Pin It

Dazed Overdose Paris Roundup

Robbie runs through the Paris menswear shows sounding out the highlights.

Following on from Milan’s black, somber, industrial overload, Paris was a welcome burst of color, from the likes of Romain Kremer and the rest of the Totem crew and of course John Galliano.

Romain Kremer opted out of following the general consensus of black and back-to-work uniformed mood and instead opted for giant pink liquorice creations in hour glass silohettes, made of pink fur and clear plastic . It was a perfect abstraction from the harsh economical realities that have bled through into the A/W09 collections, and instead was led by fantasy and humor, which was a much welcome breather.

A Paris highlight was Number (N)ine’s collection of poetic Nomads, with crystal encrusted leather veils and Tudor-esque costumes made from furniture upholstery fabrics and flock print curtains.

Continuing the communist power-dressing mood, Dries Van Noten, created a collection that looked tailor made for the venue it was shown in; an old communist convention building in the centre of Paris. Dries sent a humble uniform down the corridors of this 1970’s Kubrick style interior, making the models look as if they were office workers going about their day-to-day business in the building. Mint green suits and burgundy twin sets with wide leg trousers made up this uniform in this twilight zone show.

With a sound track of Grace Jones ‘Private life’ and rotating mirrored constructions dotted along the runway, positioned to make the models walk in and out of them to complete the circuit, Raf Simon’s created an atmosphere of retro futurism and a collection fit for any journey into space. A base star trekker uniform of beige and black suiting was finished with neoprene shrugs in acidic pink on a flawless crew of signature Raf Simons cloned boys.

Damir Doma showed in an elegant turn of the century decaying ballroom, a perfect setting for the signature romantic layered drapery.

Favorite accessory of the season, was seen at the Wintle show but was actually made by Rick Owens; a grey fur toy rabbit used as a small clutch, carried by Carine Roitfeld. Favorite show soundtrack also went to Wintle, it being Leonard Cohen’s ‘Everybody knows’ and the star Wintle look was the indulgent black astrakhan suit.

At the Rick Owens show it was a nice surprise to see gothic creations in a show format again. Futuristic teenage Goths stomped down the runway in black rubber knee length fishing wellies and back to front hair cuts, shaved to the skin at the front and swept towards the back of the head, as if they had been standing in front of a giant hair dryer beforehand.

Jean Paul Gaultier in his usual style managed to keep things light hearted also, using 1970s silhouette, inspired ‘Shaft’ style suiting, on a gang of models; male, female young, old, black, white and albino, all running skipping and jumping down the runway adorned with afro wigs to a reggae soundtrack.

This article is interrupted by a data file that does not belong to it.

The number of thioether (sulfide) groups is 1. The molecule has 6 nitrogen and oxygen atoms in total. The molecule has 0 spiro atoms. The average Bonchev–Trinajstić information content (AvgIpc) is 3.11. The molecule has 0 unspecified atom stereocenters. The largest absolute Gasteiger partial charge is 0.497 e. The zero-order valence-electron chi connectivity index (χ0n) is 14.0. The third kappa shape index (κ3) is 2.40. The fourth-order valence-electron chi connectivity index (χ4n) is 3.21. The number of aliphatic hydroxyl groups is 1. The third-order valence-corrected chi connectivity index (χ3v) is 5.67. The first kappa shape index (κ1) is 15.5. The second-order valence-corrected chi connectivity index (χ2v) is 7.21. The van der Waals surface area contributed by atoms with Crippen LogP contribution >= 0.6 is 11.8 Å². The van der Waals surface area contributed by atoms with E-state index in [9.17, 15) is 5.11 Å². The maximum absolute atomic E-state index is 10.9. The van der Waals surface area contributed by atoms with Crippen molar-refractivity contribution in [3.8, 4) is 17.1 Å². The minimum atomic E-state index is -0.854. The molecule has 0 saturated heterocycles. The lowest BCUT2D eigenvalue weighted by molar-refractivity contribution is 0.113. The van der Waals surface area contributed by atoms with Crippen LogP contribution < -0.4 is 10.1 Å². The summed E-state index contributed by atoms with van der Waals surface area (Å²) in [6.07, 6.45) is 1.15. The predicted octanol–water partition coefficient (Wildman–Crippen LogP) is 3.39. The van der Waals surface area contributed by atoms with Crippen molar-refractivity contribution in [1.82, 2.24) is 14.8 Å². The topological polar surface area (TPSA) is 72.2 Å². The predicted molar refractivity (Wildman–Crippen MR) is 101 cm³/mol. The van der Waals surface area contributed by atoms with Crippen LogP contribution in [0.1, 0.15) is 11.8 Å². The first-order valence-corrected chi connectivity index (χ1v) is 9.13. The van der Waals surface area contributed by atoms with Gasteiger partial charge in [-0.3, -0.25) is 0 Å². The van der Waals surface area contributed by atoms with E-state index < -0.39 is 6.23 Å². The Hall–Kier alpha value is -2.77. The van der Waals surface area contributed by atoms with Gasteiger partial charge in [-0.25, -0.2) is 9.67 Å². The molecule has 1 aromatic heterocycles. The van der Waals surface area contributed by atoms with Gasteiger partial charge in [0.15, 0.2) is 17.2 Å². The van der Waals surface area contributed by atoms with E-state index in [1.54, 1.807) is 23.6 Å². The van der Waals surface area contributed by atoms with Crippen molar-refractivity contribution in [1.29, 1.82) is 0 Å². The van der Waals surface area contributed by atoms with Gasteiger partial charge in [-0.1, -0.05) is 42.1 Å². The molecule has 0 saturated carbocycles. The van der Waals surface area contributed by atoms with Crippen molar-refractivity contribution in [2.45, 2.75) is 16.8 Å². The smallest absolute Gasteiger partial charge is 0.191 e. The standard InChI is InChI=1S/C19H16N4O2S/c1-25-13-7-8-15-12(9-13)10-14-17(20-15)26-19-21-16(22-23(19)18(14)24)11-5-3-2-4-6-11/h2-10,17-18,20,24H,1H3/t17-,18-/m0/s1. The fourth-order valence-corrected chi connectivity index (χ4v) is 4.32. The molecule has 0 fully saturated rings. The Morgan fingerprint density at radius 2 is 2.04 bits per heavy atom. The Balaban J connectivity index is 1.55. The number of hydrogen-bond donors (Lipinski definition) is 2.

Ann Demuelemeester dressed her boys ready for a ceremonial walk down the runway, decked out in their Sunday best, groomed for a religious occasion, in familiar tones of black and beige, continuing from last season. The new additions were the heavy over coats and beaten up top hats.

Galliano never fails to add some excitement in menswear as the shows are always one of the most exciting events on the menswear calendar and this one was not a let down. Set in an abandoned, rail station space, exposed to the elements with only the roof remaining, to get to the catwalk we had to walk down a romantic path with candles and red glitter leading the way. The show mixed familiar Galliano silhouettes and fantasy, mythological creatures including a section of deviant black and white fawn like creatures stomping down the runway one after another, like eerie characters from silent films of the 1920’s.

Rather unsurprisingly the most effortlessly beautiful menswear collection from A/W09 so far was Lanvin, who are at the height of their game. The genius behind Lanvin is both Alber Elbaz and Lucas Ossendrijver’s ability to create a collection wearable enough to make you want everything in your wardrobe, whilst managing at the same time to tie it all together to make a beautiful theatrical show out of it. Styled once again by Another Man’s fashion director Alister Mackie, the show included some of the key boys of the season and some exciting new faces, effortless layering, trousers tucked into equestrian boots, colorful boy scout caps, silk neck scarves floating down the runway, tone on tone looks and signature fabric experimentation all accumulated in an empty factory space. In familiar Lanvin humour, it concluded with a reassuring wave from an Obama look-alike leading the procession, a tongue in cheek nod to the current air of Obama mania.

On the last day of Paris menswear we also saw Kim Jones debut at Dunhill. The collection was a refreshing take on this traditional suiting label draped in heritage, and it included subtle twists on tradition like sportswear inspired cuts on suit jackets, thin belts that fed through belt loops that were attached to the top of the waistband of trousers and Dunhill stationary used as accessories on hats and overcoats and worn by the familiar, burly Kim Jones model. All these elements successfully merged to combine a traditional menswear label with Kim’s unmistakable sense of style.

And Gareth Pugh was the Paris finale, creating a cyber gothic collection that was like an exaggerated extension of his own wardrobe that seemed to contribute to summing up the mood of the whole season on some of the most exciting new faces around.